The Perils of Joining Turkey in the Fight against ISIS

Turkey's troubling track record of allowing ISIS to operate on its border raises troubling questions about Ankara’s commitment to the fight.

Turkey’s cabinet last week announced that the United States and coalition members targeting the Islamic State (ISIS) would be permitted to fly combat missions from Incirlik air base in south Turkey. This U.S.-Turkish facility is well positioned near the Syrian front, and offers the coalition greater tactical flexibility. It could certainly help in the effort, as President Barack Obama describes it, “to degrade and ultimately destroy” ISIS. But working with Turkey, particularly at Incirlik, comes at a price.

The story of Incirlik begins with the Cold War, when the United States sought a base close to Soviet territory to stage and recover bombers if war erupted between the two superpowers. Turkey’s unique geographic location allowed U.S. forces excellent access to Soviet territory from the south, as well as coverage of the Eastern Mediterranean, Southern and Eastern Europe, and the Middle East.

In 1951, the United States began building an airfield outside the southern city of Adana. In exchange for establishing a U.S. base in its territory, Turkey was granted NATO membership and a bilateral mutual security agreement with the United States in 1952. Turkey and the United States signed a Status of Forces Agreement (SOFA) in 1954, paving the way for the Turkish Air Force and the United States to ink an agreement to share the base. Starting in 1957, the United States began using the base for U-2 reconnaissance flights over the Soviet Union and deployments of fighter squadrons.

In 1958, the U.S. military used the base when Egypt and Syria threatened to overthrow Lebanon’s pro-western president, Camille Chamoun. The U.S. Air Force aircraft flew show-of-force missions, reconnaissance, and leaflet drops from Incirlik. However, the Lebanon operation was undertaken without Turkish permission, using a loophole in the existing SOFA. In 1969, Turkey took steps to restrict Washington’s use of the base through the Defense Cooperation Agreement (DCA), which confined the base’s use to NATO missions rather than American interests.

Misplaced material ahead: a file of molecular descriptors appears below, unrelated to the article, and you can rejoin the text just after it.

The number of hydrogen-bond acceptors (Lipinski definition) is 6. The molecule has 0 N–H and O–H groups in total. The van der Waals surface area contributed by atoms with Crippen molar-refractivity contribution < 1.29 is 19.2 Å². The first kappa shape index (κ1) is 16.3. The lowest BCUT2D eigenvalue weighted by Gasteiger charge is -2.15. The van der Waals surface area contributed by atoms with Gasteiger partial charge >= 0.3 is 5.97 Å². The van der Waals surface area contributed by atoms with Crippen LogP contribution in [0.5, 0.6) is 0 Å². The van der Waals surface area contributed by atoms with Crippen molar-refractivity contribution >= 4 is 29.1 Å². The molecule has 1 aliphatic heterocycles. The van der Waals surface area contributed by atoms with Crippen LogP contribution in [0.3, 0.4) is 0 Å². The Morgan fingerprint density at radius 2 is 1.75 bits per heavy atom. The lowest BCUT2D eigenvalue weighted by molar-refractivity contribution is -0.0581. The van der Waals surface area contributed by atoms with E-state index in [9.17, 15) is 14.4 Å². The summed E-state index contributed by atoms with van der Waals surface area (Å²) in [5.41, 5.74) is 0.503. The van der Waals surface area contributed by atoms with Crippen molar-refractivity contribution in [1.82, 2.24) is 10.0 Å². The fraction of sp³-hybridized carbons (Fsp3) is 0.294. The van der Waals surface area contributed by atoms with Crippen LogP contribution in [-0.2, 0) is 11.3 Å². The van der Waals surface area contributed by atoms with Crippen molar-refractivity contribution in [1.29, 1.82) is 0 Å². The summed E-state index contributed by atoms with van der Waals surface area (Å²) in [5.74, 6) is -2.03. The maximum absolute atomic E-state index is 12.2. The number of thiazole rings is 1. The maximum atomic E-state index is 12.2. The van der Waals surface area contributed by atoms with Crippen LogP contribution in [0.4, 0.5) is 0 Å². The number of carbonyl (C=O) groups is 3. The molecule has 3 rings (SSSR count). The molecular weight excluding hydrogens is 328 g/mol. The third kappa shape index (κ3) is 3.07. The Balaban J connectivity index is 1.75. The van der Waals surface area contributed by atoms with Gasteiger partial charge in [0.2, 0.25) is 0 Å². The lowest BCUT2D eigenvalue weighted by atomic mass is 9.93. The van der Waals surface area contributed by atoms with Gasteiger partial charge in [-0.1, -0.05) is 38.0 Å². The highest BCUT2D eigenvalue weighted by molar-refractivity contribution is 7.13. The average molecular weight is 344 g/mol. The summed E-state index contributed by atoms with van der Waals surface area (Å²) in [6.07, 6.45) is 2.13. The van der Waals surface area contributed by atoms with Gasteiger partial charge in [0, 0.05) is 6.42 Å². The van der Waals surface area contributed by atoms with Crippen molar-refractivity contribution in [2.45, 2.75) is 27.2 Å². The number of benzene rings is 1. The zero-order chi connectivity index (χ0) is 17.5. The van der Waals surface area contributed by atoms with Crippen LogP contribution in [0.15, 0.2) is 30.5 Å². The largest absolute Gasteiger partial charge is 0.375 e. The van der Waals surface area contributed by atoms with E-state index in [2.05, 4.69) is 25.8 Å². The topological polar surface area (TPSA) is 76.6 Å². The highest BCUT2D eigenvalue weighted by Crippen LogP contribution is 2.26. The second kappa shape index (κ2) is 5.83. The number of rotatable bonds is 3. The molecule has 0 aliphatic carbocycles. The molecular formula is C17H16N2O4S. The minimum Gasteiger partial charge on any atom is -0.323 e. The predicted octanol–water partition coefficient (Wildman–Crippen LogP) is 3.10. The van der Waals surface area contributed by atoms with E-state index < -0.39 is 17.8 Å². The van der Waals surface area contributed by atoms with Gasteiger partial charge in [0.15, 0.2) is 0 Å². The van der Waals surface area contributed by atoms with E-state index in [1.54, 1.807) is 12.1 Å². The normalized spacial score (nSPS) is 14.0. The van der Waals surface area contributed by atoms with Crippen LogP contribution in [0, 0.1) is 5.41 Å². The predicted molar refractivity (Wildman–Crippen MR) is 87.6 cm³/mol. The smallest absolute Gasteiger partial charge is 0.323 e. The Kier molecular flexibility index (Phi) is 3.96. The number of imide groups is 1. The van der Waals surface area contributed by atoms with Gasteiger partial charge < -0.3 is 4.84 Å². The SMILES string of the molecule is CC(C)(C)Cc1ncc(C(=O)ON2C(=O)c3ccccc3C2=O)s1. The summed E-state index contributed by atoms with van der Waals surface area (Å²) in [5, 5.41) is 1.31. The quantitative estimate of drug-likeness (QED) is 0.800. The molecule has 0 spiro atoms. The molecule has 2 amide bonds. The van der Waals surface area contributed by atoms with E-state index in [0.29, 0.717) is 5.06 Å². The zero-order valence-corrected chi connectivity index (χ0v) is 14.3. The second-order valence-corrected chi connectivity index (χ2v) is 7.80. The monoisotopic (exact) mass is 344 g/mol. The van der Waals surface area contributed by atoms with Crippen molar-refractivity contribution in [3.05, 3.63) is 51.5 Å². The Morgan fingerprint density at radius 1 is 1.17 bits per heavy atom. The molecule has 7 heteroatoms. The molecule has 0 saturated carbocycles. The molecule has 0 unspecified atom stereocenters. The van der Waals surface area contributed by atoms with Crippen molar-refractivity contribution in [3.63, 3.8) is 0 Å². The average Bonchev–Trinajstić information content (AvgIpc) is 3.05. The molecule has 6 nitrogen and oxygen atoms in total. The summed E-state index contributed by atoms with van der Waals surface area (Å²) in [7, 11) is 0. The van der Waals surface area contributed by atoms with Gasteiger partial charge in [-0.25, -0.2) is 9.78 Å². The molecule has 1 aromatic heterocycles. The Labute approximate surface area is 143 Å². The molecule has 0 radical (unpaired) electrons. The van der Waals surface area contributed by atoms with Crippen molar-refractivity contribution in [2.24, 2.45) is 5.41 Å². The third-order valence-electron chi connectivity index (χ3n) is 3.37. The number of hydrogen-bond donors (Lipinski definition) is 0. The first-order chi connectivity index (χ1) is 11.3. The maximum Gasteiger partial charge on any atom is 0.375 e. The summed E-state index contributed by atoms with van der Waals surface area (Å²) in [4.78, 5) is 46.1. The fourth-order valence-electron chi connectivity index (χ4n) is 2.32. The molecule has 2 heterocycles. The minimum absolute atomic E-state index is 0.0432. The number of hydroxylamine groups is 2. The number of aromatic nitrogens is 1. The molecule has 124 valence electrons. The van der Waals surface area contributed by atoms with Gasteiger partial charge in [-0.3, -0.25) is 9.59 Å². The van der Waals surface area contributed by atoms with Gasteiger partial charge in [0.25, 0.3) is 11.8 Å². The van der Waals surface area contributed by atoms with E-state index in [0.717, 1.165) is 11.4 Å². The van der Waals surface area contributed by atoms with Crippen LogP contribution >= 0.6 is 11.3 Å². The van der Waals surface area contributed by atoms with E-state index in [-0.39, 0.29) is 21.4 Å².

After the Turkish invasion of Cyprus in 1974, tensions increased when the United States imposed an arms embargo on Turkey. The Turkish cabinet responded by revoking the 1969 DCA, suspending American military operations in the country, allowing only NATO operations at Incirlik. In 1978, the United States lifted the embargo and signed another agreement with Turkey: the 1980 Defense and Economic Cooperation Agreement (DECA), which remains in effect today.

The DECA specifies that American aircraft are “authorized to be stationed at Incirlik installation in support of NATO defense plans.” The agreement does not permit the United States to use the base for its own interests and allows the Turkish government to determine whether the United States can use the base outside NATO missions. Turkey can also cancel U.S. access to Incirlik with three days’ notice.

Given these constraints, it should come as no surprise that the United States’ use of Incirlik has since been limited. During the first Gulf War, Turkey granted the United States permission to launch strikes inside Iraq, though Turkey did not directly participate in the conflict. After the war, the base supported NATO’s Operation Provide Comfort in 1991, and then Operation Northern Watch in 1997.